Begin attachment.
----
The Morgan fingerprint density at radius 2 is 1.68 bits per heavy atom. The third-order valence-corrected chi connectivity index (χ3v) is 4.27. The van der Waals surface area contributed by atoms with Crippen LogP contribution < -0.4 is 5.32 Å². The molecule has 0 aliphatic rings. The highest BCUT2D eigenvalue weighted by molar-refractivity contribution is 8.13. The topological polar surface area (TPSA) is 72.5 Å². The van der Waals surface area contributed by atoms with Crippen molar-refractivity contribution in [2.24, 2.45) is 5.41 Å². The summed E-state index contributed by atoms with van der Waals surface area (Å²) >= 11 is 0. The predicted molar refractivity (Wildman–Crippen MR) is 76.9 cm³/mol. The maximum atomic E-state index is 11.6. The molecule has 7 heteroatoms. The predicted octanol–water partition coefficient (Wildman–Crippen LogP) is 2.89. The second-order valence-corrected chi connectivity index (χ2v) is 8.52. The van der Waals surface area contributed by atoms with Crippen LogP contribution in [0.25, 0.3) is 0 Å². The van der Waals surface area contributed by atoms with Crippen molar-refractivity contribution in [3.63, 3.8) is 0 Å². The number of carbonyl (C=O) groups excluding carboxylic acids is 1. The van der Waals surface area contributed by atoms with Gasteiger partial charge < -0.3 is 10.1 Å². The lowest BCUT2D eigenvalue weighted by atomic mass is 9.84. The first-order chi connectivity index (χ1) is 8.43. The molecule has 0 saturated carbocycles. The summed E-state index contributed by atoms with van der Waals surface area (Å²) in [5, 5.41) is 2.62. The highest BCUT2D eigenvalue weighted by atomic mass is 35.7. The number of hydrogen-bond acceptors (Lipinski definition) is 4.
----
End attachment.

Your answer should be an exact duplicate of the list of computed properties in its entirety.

The Morgan fingerprint density at radius 2 is 1.68 bits per heavy atom. The third-order valence-corrected chi connectivity index (χ3v) is 4.27. The van der Waals surface area contributed by atoms with Crippen LogP contribution < -0.4 is 5.32 Å². The molecule has 0 aliphatic rings. The highest BCUT2D eigenvalue weighted by molar-refractivity contribution is 8.13. The topological polar surface area (TPSA) is 72.5 Å². The van der Waals surface area contributed by atoms with Crippen molar-refractivity contribution in [2.24, 2.45) is 5.41 Å². The summed E-state index contributed by atoms with van der Waals surface area (Å²) >= 11 is 0. The predicted molar refractivity (Wildman–Crippen MR) is 76.9 cm³/mol. The maximum atomic E-state index is 11.6. The molecule has 7 heteroatoms. The predicted octanol–water partition coefficient (Wildman–Crippen LogP) is 2.89. The second-order valence-corrected chi connectivity index (χ2v) is 8.52. The van der Waals surface area contributed by atoms with Crippen LogP contribution in [0.25, 0.3) is 0 Å². The van der Waals surface area contributed by atoms with Crippen molar-refractivity contribution in [3.63, 3.8) is 0 Å². The number of carbonyl (C=O) groups excluding carboxylic acids is 1. The van der Waals surface area contributed by atoms with Gasteiger partial charge < -0.3 is 10.1 Å². The lowest BCUT2D eigenvalue weighted by atomic mass is 9.84. The first-order chi connectivity index (χ1) is 8.43. The molecule has 0 saturated carbocycles. The summed E-state index contributed by atoms with van der Waals surface area (Å²) in [5, 5.41) is 2.62. The highest BCUT2D eigenvalue weighted by atomic mass is 35.7. The number of hydrogen-bond acceptors (Lipinski definition) is 4.